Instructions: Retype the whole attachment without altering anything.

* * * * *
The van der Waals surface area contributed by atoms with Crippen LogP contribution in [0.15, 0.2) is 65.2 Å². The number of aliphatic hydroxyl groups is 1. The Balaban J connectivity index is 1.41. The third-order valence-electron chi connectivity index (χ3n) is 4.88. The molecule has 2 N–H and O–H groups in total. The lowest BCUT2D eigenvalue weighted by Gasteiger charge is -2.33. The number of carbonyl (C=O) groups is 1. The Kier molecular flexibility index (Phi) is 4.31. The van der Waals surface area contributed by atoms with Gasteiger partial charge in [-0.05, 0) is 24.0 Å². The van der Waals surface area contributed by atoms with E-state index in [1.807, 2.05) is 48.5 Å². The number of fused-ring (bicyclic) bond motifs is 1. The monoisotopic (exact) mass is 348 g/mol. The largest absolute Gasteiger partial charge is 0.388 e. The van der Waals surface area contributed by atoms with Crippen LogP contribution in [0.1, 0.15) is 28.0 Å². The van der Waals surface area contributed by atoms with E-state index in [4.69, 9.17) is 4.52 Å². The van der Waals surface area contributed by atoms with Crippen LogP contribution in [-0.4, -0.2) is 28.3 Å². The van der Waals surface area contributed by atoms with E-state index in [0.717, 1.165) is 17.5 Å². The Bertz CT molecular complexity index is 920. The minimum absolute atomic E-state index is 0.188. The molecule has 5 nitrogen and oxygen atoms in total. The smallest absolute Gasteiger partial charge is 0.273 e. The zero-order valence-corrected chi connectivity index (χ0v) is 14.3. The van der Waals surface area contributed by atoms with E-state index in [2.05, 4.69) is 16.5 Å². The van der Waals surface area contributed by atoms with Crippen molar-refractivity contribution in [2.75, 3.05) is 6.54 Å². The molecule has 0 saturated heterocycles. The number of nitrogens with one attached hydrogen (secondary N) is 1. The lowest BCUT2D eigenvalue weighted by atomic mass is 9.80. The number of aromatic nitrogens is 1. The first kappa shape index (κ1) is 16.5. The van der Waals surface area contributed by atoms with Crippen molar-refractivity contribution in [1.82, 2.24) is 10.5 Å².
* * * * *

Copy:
The van der Waals surface area contributed by atoms with Crippen LogP contribution in [0.15, 0.2) is 65.2 Å². The number of aliphatic hydroxyl groups is 1. The Balaban J connectivity index is 1.41. The third-order valence-electron chi connectivity index (χ3n) is 4.88. The molecule has 2 N–H and O–H groups in total. The lowest BCUT2D eigenvalue weighted by Gasteiger charge is -2.33. The number of carbonyl (C=O) groups is 1. The Kier molecular flexibility index (Phi) is 4.31. The van der Waals surface area contributed by atoms with Gasteiger partial charge in [-0.05, 0) is 24.0 Å². The van der Waals surface area contributed by atoms with E-state index in [1.807, 2.05) is 48.5 Å². The number of fused-ring (bicyclic) bond motifs is 1. The monoisotopic (exact) mass is 348 g/mol. The largest absolute Gasteiger partial charge is 0.388 e. The van der Waals surface area contributed by atoms with Crippen LogP contribution in [0.1, 0.15) is 28.0 Å². The van der Waals surface area contributed by atoms with E-state index in [4.69, 9.17) is 4.52 Å². The van der Waals surface area contributed by atoms with Crippen LogP contribution in [-0.4, -0.2) is 28.3 Å². The van der Waals surface area contributed by atoms with E-state index in [0.717, 1.165) is 17.5 Å². The Bertz CT molecular complexity index is 920. The minimum absolute atomic E-state index is 0.188. The molecule has 5 nitrogen and oxygen atoms in total. The smallest absolute Gasteiger partial charge is 0.273 e. The zero-order valence-corrected chi connectivity index (χ0v) is 14.3. The van der Waals surface area contributed by atoms with E-state index in [2.05, 4.69) is 16.5 Å². The van der Waals surface area contributed by atoms with Crippen molar-refractivity contribution in [2.75, 3.05) is 6.54 Å². The molecule has 0 saturated heterocycles. The number of nitrogens with one attached hydrogen (secondary N) is 1. The lowest BCUT2D eigenvalue weighted by atomic mass is 9.80. The number of aromatic nitrogens is 1. The first kappa shape index (κ1) is 16.5. The van der Waals surface area contributed by atoms with Crippen molar-refractivity contribution in [1.82, 2.24) is 10.5 Å².